The Story of My Anxiety

In all honesty, 4therace was never going to include posts on films and television. Nor was it going to be riddled of short essays, stories, or the occasional screenplay excerpt. Originally 4therace was made to discuss two obstacles I have had to deal with in my life, the first is living in a single parent home and the second is my anxiety. I wanted to build a community of individuals who have endured the same struggles hoping that my blog could help them. Not only did I want to help others, but I thought that by writing and expressing my social situation to the world I could help myself. Unfortunately, when 4therace was officially completed I “chickened out” and grew increasingly scared about how people would receive my story.  I questioned if people would undermine my struggle or tell me it was blown way out of proportion. Fear stricken, I decided to scratch the personal side of my blog and write whatever was on my head at the time (I spawned The Pessimist’s Optimistic Way to Obtain World Peace). But this blog is called 4therace and I want to connect with all people of different colours, creeds and backgrounds. Humbly, I can say I’ve done quite well thus far but there is still room to expand and connect to more social groups. I think it’s time to come out of my shell, and finally write about what I originally intended to do in the summer of 2015. My anxiety.

The Story of My Anxiety

You see, I’m not really sure when I developed my anxiety as it feels as if it has been apart of me for as long as I can remember. However, I fully realized its existence around 10th or 11th grade, so at about 15-16 years old. A couple years back, when I was a 9th grader, I recall being overwhelmed with balancing my academic and social life. School became more demanding, and with it, my social surroundings began to change. Some friends began doing things that I was uncomfortable with, that I wasn’t and still am not ready for. My situation at home changed and I had no way to help compensate with the quickly shifting environment. I internalized my feelings, which I now know is not the best idea, and assumed that my peers felt exactly as I did. I thought that everyone had trouble sleeping the night before a presentation, or had a rapid heart beat when brought into new social situations. I thought that everyone had difficulty breathing when they felt overwhelmed or out of place.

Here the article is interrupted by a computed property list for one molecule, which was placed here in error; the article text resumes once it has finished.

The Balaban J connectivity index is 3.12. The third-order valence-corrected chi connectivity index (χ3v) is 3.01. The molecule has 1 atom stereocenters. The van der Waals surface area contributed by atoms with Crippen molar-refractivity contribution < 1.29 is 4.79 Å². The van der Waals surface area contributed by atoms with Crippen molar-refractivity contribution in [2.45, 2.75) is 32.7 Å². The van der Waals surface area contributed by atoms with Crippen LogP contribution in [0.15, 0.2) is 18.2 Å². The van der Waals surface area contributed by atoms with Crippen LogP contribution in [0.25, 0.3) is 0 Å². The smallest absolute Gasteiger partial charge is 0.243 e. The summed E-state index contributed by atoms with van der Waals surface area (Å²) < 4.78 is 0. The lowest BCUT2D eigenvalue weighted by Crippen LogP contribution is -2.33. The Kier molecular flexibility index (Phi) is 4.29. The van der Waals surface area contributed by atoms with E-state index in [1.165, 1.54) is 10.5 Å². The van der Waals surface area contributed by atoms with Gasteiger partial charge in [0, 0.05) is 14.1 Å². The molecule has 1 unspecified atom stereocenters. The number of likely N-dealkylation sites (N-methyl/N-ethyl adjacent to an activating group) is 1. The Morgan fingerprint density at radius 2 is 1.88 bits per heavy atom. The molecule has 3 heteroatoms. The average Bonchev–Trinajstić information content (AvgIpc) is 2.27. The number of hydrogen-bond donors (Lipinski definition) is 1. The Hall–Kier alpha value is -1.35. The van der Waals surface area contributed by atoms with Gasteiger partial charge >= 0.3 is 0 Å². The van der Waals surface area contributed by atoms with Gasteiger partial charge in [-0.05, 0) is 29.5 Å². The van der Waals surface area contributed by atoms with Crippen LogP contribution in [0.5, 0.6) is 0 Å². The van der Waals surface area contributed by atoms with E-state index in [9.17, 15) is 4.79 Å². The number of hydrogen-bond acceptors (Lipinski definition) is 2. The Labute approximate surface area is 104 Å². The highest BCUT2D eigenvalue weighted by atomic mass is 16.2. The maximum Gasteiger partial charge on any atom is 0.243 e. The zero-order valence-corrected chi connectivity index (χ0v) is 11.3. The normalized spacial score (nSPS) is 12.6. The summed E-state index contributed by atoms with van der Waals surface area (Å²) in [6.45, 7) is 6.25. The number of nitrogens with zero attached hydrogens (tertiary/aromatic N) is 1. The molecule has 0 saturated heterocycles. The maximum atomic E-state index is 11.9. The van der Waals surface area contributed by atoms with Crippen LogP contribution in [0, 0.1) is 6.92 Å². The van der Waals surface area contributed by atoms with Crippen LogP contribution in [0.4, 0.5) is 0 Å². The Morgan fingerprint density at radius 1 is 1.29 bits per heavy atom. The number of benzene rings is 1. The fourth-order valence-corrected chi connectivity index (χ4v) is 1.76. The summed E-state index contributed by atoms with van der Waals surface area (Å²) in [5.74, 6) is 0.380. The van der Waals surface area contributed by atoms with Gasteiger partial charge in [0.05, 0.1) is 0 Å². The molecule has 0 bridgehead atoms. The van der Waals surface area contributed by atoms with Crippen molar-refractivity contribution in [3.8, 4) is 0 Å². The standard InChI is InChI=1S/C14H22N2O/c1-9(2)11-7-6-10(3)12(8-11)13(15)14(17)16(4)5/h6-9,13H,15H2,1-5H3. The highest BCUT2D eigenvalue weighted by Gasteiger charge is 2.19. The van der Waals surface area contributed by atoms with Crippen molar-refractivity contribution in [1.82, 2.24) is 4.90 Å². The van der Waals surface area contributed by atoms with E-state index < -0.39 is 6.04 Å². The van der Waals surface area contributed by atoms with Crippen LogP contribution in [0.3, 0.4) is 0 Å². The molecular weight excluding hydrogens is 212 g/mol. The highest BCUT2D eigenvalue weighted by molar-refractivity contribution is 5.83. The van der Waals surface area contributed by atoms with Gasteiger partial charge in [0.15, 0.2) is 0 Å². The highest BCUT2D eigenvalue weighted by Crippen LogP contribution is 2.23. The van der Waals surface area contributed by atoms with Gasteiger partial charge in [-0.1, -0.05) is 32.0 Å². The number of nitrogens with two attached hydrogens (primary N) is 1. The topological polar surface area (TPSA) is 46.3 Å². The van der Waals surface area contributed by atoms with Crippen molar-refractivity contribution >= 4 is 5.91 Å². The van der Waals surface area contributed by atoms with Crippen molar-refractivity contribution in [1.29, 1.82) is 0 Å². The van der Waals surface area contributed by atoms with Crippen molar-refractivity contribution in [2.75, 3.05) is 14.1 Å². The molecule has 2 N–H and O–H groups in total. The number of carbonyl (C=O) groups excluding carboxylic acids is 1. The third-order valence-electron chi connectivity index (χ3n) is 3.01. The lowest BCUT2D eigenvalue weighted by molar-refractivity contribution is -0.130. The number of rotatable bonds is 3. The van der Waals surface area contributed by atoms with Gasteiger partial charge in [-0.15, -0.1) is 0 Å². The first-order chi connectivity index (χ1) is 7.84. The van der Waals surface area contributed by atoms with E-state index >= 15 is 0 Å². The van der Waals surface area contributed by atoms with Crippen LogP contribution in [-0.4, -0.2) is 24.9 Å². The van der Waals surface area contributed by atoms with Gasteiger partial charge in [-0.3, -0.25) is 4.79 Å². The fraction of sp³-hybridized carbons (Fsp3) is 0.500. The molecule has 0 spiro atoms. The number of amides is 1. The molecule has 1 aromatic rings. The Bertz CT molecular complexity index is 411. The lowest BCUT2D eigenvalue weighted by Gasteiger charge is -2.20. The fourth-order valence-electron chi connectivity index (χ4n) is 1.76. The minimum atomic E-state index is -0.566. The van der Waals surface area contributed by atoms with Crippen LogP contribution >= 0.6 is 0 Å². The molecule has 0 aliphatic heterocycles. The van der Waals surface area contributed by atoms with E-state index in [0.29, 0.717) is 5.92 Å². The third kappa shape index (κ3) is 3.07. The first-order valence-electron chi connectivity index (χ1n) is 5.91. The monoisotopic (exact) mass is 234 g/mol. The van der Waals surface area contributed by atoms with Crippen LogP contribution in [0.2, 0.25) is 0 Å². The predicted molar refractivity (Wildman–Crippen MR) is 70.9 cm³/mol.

It was until my sister, who is 2 years younger than me, entered 9th grade that I realized that everyone was not me.  One day I asked her if she had heart palpitations like I did (do) or had any sleepless nights before a presentation to which she calmly responded “no and no”. She didn’t even have a fast heart beat when standing in front of the class and she could breathe normally in new situations. Her grades were great, in fact higher than mine, and she never showed an ounce of struggle. It was then that I understood that having heart palpitations before going to the movies, or going to a party, or standing in front of the class, or simply asking someone “hey, where’s the bathroom?”, is no longer classified as being anxious but having anxiety disorder. Back then I pounded myself in my head, shouting internally “WHAT’S WRONG WITH ME?!” and “WHY AM I SO DIFFERENT AND WEIRD?”- fortunately now I know nothing is wrong with me and I’m not weird or different , but more on that later. The reason why these thoughts remained so permanent has a lot to do with my school. I studied at an extremely small school. Everyone knew everyone. No one suffered from anxiety, or at least  I think no one did. The “culture” in my town was very party heavy. Drugs and alcohol. At a certain age, nearly everyone assimilated to this “culture” and the statements “Why don’t you drink? Why don’t you smoke? Why don’t you go to parties? ?” were asked constantly for over six years of my life. I just simply did not want to, but for some people it wasn’t enough. The repetitiveness of these comments made me question if I myself were normal – I know I am now. On top of that, people would intentionally do small things to nag me which drove me over the edge. They were miniscule but when you hear hurtful words sprayed at you everyday, despite who’s mouth they are originating from, you begin to believe them. This somehow perpetuated my anxiety and I could no longer tell the difference if someone were joking or not. I couldn’t discern if there was malicious intent in what was a quickly dispersed “Shut the Fuck Up”.  I would ruminate if people were actually my friends or pretended to be. If anyone actually liked me or cared if I was there. From this, on top of the academic stress I already had, my anxiety grew worse and worse. For the last two years of my life I thought I was alone and my existence was negligent.

I know now that I am not alone. I do matter. My anxiety still overwhelms me, but I’ve come a long way. I’ve helped myself and met some people who finally understand me…..

To any readers, new or old here at 4therace. Know that you are not alone or different.

4 thoughts on “The Story of My Anxiety

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